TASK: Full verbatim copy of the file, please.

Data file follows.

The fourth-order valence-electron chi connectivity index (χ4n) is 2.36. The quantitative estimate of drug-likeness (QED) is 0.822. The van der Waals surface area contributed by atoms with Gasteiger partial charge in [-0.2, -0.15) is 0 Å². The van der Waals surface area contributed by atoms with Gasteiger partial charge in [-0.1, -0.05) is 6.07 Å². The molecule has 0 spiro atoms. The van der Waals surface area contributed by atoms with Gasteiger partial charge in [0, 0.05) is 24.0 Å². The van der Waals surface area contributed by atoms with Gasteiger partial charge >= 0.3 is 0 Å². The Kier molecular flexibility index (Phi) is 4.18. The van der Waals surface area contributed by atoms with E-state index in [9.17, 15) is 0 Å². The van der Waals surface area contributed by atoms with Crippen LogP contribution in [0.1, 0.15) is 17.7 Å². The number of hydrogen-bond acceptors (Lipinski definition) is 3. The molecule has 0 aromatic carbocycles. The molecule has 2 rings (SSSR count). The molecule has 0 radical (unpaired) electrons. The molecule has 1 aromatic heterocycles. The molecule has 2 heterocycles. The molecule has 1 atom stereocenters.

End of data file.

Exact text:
The fourth-order valence-electron chi connectivity index (χ4n) is 2.36. The quantitative estimate of drug-likeness (QED) is 0.822. The van der Waals surface area contributed by atoms with Gasteiger partial charge in [-0.2, -0.15) is 0 Å². The van der Waals surface area contributed by atoms with Gasteiger partial charge in [-0.1, -0.05) is 6.07 Å². The molecule has 0 spiro atoms. The van der Waals surface area contributed by atoms with Gasteiger partial charge in [0, 0.05) is 24.0 Å². The van der Waals surface area contributed by atoms with Gasteiger partial charge >= 0.3 is 0 Å². The Kier molecular flexibility index (Phi) is 4.18. The van der Waals surface area contributed by atoms with E-state index in [9.17, 15) is 0 Å². The van der Waals surface area contributed by atoms with Crippen LogP contribution in [0.1, 0.15) is 17.7 Å². The number of hydrogen-bond acceptors (Lipinski definition) is 3. The molecule has 0 aromatic carbocycles. The molecule has 2 rings (SSSR count). The molecule has 0 radical (unpaired) electrons. The molecule has 1 aromatic heterocycles. The molecule has 2 heterocycles. The molecule has 1 atom stereocenters.